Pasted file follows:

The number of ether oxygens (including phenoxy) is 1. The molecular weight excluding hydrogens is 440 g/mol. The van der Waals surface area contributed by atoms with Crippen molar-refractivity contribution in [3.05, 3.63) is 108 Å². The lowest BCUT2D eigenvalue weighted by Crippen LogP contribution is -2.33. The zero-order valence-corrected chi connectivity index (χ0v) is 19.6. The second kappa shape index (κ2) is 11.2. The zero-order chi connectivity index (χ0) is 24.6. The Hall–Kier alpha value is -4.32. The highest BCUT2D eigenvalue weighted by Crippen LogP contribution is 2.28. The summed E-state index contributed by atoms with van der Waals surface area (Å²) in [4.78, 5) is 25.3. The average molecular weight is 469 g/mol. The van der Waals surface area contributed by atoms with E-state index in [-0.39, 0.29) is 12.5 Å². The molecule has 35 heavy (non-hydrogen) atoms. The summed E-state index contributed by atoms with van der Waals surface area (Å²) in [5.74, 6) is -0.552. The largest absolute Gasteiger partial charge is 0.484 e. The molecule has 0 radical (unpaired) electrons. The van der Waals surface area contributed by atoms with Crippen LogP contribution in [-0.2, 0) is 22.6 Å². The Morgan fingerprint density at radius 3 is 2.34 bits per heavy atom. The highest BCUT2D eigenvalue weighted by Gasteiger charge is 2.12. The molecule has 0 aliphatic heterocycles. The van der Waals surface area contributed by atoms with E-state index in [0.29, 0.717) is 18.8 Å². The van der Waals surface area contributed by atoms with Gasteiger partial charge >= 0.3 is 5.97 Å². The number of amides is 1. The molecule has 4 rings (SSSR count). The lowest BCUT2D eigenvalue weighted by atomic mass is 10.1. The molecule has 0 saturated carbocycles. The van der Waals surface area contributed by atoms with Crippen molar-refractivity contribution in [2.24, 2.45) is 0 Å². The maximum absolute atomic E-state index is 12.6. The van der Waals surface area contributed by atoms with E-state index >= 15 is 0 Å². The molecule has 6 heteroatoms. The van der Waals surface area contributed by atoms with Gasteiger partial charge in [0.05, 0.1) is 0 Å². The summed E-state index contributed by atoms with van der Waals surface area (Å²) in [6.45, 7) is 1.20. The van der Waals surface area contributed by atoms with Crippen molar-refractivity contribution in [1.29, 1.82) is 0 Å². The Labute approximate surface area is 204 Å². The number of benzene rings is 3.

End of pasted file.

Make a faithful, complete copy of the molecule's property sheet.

The number of ether oxygens (including phenoxy) is 1. The molecular weight excluding hydrogens is 440 g/mol. The van der Waals surface area contributed by atoms with Crippen molar-refractivity contribution in [3.05, 3.63) is 108 Å². The lowest BCUT2D eigenvalue weighted by Crippen LogP contribution is -2.33. The zero-order valence-corrected chi connectivity index (χ0v) is 19.6. The second kappa shape index (κ2) is 11.2. The zero-order chi connectivity index (χ0) is 24.6. The Hall–Kier alpha value is -4.32. The highest BCUT2D eigenvalue weighted by Crippen LogP contribution is 2.28. The summed E-state index contributed by atoms with van der Waals surface area (Å²) in [4.78, 5) is 25.3. The average molecular weight is 469 g/mol. The van der Waals surface area contributed by atoms with E-state index in [-0.39, 0.29) is 12.5 Å². The molecule has 35 heavy (non-hydrogen) atoms. The summed E-state index contributed by atoms with van der Waals surface area (Å²) in [5.74, 6) is -0.552. The largest absolute Gasteiger partial charge is 0.484 e. The molecule has 0 radical (unpaired) electrons. The van der Waals surface area contributed by atoms with Crippen LogP contribution in [-0.2, 0) is 22.6 Å². The Morgan fingerprint density at radius 3 is 2.34 bits per heavy atom. The highest BCUT2D eigenvalue weighted by Gasteiger charge is 2.12. The molecule has 0 aliphatic heterocycles. The van der Waals surface area contributed by atoms with E-state index in [0.29, 0.717) is 18.8 Å². The van der Waals surface area contributed by atoms with Gasteiger partial charge >= 0.3 is 5.97 Å². The number of amides is 1. The molecule has 4 rings (SSSR count). The lowest BCUT2D eigenvalue weighted by atomic mass is 10.1. The molecule has 0 saturated carbocycles. The van der Waals surface area contributed by atoms with Crippen molar-refractivity contribution in [2.24, 2.45) is 0 Å². The maximum absolute atomic E-state index is 12.6. The van der Waals surface area contributed by atoms with E-state index >= 15 is 0 Å². The molecule has 6 heteroatoms. The van der Waals surface area contributed by atoms with Gasteiger partial charge in [0.05, 0.1) is 0 Å². The summed E-state index contributed by atoms with van der Waals surface area (Å²) in [6.45, 7) is 1.20. The van der Waals surface area contributed by atoms with Crippen molar-refractivity contribution in [1.29, 1.82) is 0 Å². The Labute approximate surface area is 204 Å². The number of benzene rings is 3.